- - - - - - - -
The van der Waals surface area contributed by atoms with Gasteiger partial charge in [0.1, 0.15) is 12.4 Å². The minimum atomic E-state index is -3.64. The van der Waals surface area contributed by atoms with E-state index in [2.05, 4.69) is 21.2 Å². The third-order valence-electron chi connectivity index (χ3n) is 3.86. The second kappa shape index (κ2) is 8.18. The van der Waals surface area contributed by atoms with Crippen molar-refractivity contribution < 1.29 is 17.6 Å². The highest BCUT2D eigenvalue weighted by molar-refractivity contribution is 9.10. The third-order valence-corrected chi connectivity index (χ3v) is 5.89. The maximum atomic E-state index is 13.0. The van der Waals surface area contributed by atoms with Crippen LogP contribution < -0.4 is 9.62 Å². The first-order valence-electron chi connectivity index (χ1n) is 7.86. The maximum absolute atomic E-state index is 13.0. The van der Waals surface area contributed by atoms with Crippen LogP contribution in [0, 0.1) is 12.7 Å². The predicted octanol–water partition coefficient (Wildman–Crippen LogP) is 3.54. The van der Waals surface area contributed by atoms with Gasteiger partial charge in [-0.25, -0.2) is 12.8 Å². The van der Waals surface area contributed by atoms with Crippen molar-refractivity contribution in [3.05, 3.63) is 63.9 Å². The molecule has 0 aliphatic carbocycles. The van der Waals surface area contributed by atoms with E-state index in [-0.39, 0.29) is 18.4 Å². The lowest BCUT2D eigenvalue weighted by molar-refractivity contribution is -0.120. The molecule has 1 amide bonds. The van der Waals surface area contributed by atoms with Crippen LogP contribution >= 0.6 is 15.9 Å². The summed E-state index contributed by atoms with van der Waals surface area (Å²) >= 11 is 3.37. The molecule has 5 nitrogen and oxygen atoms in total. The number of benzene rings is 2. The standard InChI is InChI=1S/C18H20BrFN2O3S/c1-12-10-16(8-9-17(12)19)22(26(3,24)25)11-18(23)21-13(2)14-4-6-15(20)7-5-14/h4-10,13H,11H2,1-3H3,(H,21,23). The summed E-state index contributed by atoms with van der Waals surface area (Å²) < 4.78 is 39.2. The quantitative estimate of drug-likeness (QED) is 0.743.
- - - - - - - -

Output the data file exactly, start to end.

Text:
The van der Waals surface area contributed by atoms with Gasteiger partial charge in [0.1, 0.15) is 12.4 Å². The minimum atomic E-state index is -3.64. The van der Waals surface area contributed by atoms with E-state index in [2.05, 4.69) is 21.2 Å². The third-order valence-electron chi connectivity index (χ3n) is 3.86. The second kappa shape index (κ2) is 8.18. The van der Waals surface area contributed by atoms with Crippen molar-refractivity contribution < 1.29 is 17.6 Å². The highest BCUT2D eigenvalue weighted by molar-refractivity contribution is 9.10. The third-order valence-corrected chi connectivity index (χ3v) is 5.89. The maximum atomic E-state index is 13.0. The van der Waals surface area contributed by atoms with Crippen LogP contribution < -0.4 is 9.62 Å². The first-order valence-electron chi connectivity index (χ1n) is 7.86. The maximum absolute atomic E-state index is 13.0. The van der Waals surface area contributed by atoms with Crippen LogP contribution in [0, 0.1) is 12.7 Å². The predicted octanol–water partition coefficient (Wildman–Crippen LogP) is 3.54. The van der Waals surface area contributed by atoms with Gasteiger partial charge in [-0.25, -0.2) is 12.8 Å². The van der Waals surface area contributed by atoms with Crippen molar-refractivity contribution in [3.05, 3.63) is 63.9 Å². The molecule has 0 aliphatic carbocycles. The van der Waals surface area contributed by atoms with E-state index in [-0.39, 0.29) is 18.4 Å². The lowest BCUT2D eigenvalue weighted by molar-refractivity contribution is -0.120. The molecule has 1 amide bonds. The van der Waals surface area contributed by atoms with Crippen LogP contribution >= 0.6 is 15.9 Å². The summed E-state index contributed by atoms with van der Waals surface area (Å²) >= 11 is 3.37. The molecule has 5 nitrogen and oxygen atoms in total. The number of benzene rings is 2. The standard InChI is InChI=1S/C18H20BrFN2O3S/c1-12-10-16(8-9-17(12)19)22(26(3,24)25)11-18(23)21-13(2)14-4-6-15(20)7-5-14/h4-10,13H,11H2,1-3H3,(H,21,23). The summed E-state index contributed by atoms with van der Waals surface area (Å²) < 4.78 is 39.2. The quantitative estimate of drug-likeness (QED) is 0.743.